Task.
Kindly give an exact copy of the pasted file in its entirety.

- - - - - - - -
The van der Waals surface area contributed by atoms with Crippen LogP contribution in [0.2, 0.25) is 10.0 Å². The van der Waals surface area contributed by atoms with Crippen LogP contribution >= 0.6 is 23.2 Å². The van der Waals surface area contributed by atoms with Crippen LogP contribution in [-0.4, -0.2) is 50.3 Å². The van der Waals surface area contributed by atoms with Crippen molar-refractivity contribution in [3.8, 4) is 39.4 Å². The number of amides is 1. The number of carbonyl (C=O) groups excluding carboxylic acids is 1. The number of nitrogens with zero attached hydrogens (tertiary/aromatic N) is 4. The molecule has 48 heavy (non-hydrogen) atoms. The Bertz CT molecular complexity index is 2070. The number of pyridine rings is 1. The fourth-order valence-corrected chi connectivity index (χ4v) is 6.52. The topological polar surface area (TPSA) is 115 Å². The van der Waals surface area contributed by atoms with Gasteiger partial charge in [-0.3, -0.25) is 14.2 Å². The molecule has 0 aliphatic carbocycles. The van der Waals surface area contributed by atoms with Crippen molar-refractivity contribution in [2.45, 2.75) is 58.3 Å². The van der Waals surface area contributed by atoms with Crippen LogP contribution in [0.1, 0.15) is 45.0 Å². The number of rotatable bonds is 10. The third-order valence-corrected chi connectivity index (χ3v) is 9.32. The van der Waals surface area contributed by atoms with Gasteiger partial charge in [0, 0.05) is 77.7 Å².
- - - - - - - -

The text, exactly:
The van der Waals surface area contributed by atoms with Crippen LogP contribution in [0.2, 0.25) is 10.0 Å². The van der Waals surface area contributed by atoms with Crippen LogP contribution >= 0.6 is 23.2 Å². The van der Waals surface area contributed by atoms with Crippen LogP contribution in [-0.4, -0.2) is 50.3 Å². The van der Waals surface area contributed by atoms with Crippen molar-refractivity contribution in [3.8, 4) is 39.4 Å². The number of amides is 1. The number of carbonyl (C=O) groups excluding carboxylic acids is 1. The number of nitrogens with zero attached hydrogens (tertiary/aromatic N) is 4. The molecule has 48 heavy (non-hydrogen) atoms. The Bertz CT molecular complexity index is 2070. The number of pyridine rings is 1. The fourth-order valence-corrected chi connectivity index (χ4v) is 6.52. The topological polar surface area (TPSA) is 115 Å². The van der Waals surface area contributed by atoms with Gasteiger partial charge in [-0.3, -0.25) is 14.2 Å². The molecule has 0 aliphatic carbocycles. The van der Waals surface area contributed by atoms with Crippen molar-refractivity contribution in [2.45, 2.75) is 58.3 Å². The van der Waals surface area contributed by atoms with Crippen LogP contribution in [0.1, 0.15) is 45.0 Å². The number of rotatable bonds is 10. The third-order valence-corrected chi connectivity index (χ3v) is 9.32. The van der Waals surface area contributed by atoms with Gasteiger partial charge in [0, 0.05) is 77.7 Å².